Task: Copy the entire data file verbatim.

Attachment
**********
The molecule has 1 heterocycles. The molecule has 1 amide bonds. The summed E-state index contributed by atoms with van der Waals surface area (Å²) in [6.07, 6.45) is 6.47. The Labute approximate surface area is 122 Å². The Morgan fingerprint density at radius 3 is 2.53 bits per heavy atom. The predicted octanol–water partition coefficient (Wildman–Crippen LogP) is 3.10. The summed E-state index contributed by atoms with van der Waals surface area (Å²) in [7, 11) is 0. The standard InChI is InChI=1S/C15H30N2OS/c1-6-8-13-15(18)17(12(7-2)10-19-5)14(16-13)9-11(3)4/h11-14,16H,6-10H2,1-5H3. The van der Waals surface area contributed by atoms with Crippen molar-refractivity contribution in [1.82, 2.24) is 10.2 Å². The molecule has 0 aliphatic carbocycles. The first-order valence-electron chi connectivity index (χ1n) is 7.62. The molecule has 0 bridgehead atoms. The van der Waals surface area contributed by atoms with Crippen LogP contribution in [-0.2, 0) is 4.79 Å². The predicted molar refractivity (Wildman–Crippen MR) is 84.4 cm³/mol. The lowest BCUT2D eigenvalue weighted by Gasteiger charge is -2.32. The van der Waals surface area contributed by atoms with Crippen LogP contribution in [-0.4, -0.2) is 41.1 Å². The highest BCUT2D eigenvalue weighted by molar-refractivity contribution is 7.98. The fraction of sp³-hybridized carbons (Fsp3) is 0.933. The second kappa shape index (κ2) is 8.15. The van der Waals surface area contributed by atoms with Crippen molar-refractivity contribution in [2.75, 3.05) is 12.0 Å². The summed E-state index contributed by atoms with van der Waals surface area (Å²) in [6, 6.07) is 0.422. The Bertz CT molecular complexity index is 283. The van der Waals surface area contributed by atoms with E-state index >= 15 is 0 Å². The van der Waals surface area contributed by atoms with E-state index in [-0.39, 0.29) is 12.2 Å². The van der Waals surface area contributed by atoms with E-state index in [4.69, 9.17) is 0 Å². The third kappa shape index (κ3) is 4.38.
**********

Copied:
The molecule has 1 heterocycles. The molecule has 1 amide bonds. The summed E-state index contributed by atoms with van der Waals surface area (Å²) in [6.07, 6.45) is 6.47. The Labute approximate surface area is 122 Å². The Morgan fingerprint density at radius 3 is 2.53 bits per heavy atom. The predicted octanol–water partition coefficient (Wildman–Crippen LogP) is 3.10. The summed E-state index contributed by atoms with van der Waals surface area (Å²) in [7, 11) is 0. The standard InChI is InChI=1S/C15H30N2OS/c1-6-8-13-15(18)17(12(7-2)10-19-5)14(16-13)9-11(3)4/h11-14,16H,6-10H2,1-5H3. The van der Waals surface area contributed by atoms with Crippen molar-refractivity contribution in [1.82, 2.24) is 10.2 Å². The molecule has 0 aliphatic carbocycles. The first-order valence-electron chi connectivity index (χ1n) is 7.62. The molecule has 0 bridgehead atoms. The van der Waals surface area contributed by atoms with Crippen LogP contribution in [-0.2, 0) is 4.79 Å². The predicted molar refractivity (Wildman–Crippen MR) is 84.4 cm³/mol. The lowest BCUT2D eigenvalue weighted by Gasteiger charge is -2.32. The van der Waals surface area contributed by atoms with Crippen LogP contribution in [-0.4, -0.2) is 41.1 Å². The highest BCUT2D eigenvalue weighted by molar-refractivity contribution is 7.98. The fraction of sp³-hybridized carbons (Fsp3) is 0.933. The second kappa shape index (κ2) is 8.15. The van der Waals surface area contributed by atoms with Crippen molar-refractivity contribution in [2.75, 3.05) is 12.0 Å². The summed E-state index contributed by atoms with van der Waals surface area (Å²) in [6, 6.07) is 0.422. The Bertz CT molecular complexity index is 283. The van der Waals surface area contributed by atoms with E-state index >= 15 is 0 Å². The van der Waals surface area contributed by atoms with E-state index in [-0.39, 0.29) is 12.2 Å². The van der Waals surface area contributed by atoms with E-state index in [4.69, 9.17) is 0 Å². The third kappa shape index (κ3) is 4.38.